Factory output figures for July, due on Thursday, are forecast to show that manufacturing production was flat in the month and 1.5 per cent lower than in 1991.
On the same day the Department of Employment is expected to report a further rise of 25,000 in the number of people out of work and claiming benefit last month following the 29,000 rise in unemployment in July.
The gloomy tone of last week's CBI survey of retail sales suggests that the market's forecast that high street spending volume rose by 0.2 per cent in August may prove over-optimistic. Official figures are due on Wednesday.
Meanwhile Patrick Foley, chief economic adviser to Lloyds Bank, warns today that there are no imminent signs of recovery in consumer spending or house prices.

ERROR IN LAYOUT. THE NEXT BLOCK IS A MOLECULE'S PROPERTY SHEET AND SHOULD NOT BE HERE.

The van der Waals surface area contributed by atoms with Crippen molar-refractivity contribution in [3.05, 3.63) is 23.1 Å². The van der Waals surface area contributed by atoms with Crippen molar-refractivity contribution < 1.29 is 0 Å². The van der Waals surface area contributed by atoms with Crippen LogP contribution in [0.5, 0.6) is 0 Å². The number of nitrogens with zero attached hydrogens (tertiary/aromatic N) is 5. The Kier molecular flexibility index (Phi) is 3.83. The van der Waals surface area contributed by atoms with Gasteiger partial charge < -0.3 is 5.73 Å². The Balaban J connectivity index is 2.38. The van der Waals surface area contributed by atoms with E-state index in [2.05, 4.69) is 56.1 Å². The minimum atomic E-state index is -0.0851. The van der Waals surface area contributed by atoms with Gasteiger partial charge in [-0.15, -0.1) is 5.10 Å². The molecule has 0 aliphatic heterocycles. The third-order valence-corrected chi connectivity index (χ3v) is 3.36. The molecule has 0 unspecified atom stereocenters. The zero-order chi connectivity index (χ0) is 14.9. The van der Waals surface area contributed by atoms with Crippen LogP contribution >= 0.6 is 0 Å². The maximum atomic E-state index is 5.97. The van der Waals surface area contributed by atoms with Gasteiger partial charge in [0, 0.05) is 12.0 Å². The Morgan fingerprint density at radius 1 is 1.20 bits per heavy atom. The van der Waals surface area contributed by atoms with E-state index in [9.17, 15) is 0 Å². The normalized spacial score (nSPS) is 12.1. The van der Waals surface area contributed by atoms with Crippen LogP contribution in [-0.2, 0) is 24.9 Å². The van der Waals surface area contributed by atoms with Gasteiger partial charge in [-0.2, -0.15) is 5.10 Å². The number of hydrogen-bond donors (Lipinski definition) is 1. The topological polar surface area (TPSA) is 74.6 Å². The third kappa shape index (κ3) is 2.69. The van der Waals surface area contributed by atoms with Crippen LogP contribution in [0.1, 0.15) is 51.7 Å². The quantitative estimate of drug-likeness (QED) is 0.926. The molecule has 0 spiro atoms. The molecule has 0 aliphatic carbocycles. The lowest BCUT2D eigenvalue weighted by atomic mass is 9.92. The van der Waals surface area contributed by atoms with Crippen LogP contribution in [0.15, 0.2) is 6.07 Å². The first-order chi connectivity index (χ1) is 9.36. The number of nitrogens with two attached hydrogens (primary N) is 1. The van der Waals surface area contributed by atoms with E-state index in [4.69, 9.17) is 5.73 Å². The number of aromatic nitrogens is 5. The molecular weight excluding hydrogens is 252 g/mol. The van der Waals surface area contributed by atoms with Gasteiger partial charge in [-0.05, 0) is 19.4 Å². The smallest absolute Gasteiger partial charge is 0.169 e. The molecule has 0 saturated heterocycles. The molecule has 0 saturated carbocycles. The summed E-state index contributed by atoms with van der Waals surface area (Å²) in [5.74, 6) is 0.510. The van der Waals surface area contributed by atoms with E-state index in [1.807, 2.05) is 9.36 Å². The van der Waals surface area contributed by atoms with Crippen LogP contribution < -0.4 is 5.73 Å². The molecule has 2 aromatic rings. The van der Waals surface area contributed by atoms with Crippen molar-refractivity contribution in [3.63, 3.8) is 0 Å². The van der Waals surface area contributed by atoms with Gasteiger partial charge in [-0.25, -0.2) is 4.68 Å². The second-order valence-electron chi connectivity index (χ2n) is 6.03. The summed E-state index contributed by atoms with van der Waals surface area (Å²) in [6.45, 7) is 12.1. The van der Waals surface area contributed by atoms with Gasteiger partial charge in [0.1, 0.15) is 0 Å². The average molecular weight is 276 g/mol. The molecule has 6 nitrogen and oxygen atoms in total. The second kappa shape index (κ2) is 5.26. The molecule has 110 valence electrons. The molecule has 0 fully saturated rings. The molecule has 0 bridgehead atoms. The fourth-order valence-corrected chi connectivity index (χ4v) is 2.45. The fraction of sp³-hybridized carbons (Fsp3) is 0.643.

Writing in the latest edition of the bank's economic bulletin, Mr Foley says that the financial position of the personal sector is as bad as, and in some respects worse than, it was prior to the recession, with money available for spending having fallen by some pounds 100bn from pre-recession levels.
Spending would not recover, he added, until consumers feel confident enough to take on more debt.
The prudent approach from consumers is borne out by a regional survey from Infolink, the credit information organisation, suggesting that consumers are more concerned about keeping up existing payments than taking on new debts. More than nine in ten consumer credit agreements are up to date, with only 4 per cent in serious arrears.
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